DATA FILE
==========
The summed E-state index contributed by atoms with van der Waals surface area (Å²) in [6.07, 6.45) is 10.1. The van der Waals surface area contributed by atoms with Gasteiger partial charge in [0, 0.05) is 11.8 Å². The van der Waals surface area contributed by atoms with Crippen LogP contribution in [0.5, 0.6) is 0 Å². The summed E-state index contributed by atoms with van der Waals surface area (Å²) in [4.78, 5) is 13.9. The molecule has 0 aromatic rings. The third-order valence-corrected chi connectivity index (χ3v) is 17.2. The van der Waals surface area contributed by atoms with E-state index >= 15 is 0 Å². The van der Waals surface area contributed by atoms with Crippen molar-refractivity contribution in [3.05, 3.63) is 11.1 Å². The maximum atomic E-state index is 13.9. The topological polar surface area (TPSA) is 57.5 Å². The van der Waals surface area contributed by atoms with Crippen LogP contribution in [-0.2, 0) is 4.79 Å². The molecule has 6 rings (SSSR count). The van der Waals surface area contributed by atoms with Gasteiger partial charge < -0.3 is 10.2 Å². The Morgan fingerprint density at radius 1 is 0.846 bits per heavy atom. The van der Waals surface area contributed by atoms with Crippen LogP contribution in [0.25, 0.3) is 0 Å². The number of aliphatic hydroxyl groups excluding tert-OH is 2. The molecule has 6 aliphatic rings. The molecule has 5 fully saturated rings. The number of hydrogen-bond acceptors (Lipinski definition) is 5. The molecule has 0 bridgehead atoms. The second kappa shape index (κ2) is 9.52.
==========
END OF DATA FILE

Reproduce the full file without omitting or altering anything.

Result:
The summed E-state index contributed by atoms with van der Waals surface area (Å²) in [6.07, 6.45) is 10.1. The van der Waals surface area contributed by atoms with Gasteiger partial charge in [0, 0.05) is 11.8 Å². The van der Waals surface area contributed by atoms with Crippen LogP contribution in [0.5, 0.6) is 0 Å². The summed E-state index contributed by atoms with van der Waals surface area (Å²) in [4.78, 5) is 13.9. The molecule has 0 aromatic rings. The third-order valence-corrected chi connectivity index (χ3v) is 17.2. The van der Waals surface area contributed by atoms with E-state index >= 15 is 0 Å². The van der Waals surface area contributed by atoms with Crippen molar-refractivity contribution in [3.05, 3.63) is 11.1 Å². The maximum atomic E-state index is 13.9. The topological polar surface area (TPSA) is 57.5 Å². The van der Waals surface area contributed by atoms with Crippen LogP contribution in [-0.2, 0) is 4.79 Å². The molecule has 6 rings (SSSR count). The van der Waals surface area contributed by atoms with Gasteiger partial charge < -0.3 is 10.2 Å². The Morgan fingerprint density at radius 1 is 0.846 bits per heavy atom. The van der Waals surface area contributed by atoms with Crippen LogP contribution in [0.25, 0.3) is 0 Å². The number of aliphatic hydroxyl groups excluding tert-OH is 2. The molecule has 6 aliphatic rings. The molecule has 5 fully saturated rings. The number of hydrogen-bond acceptors (Lipinski definition) is 5. The molecule has 0 bridgehead atoms. The second kappa shape index (κ2) is 9.52.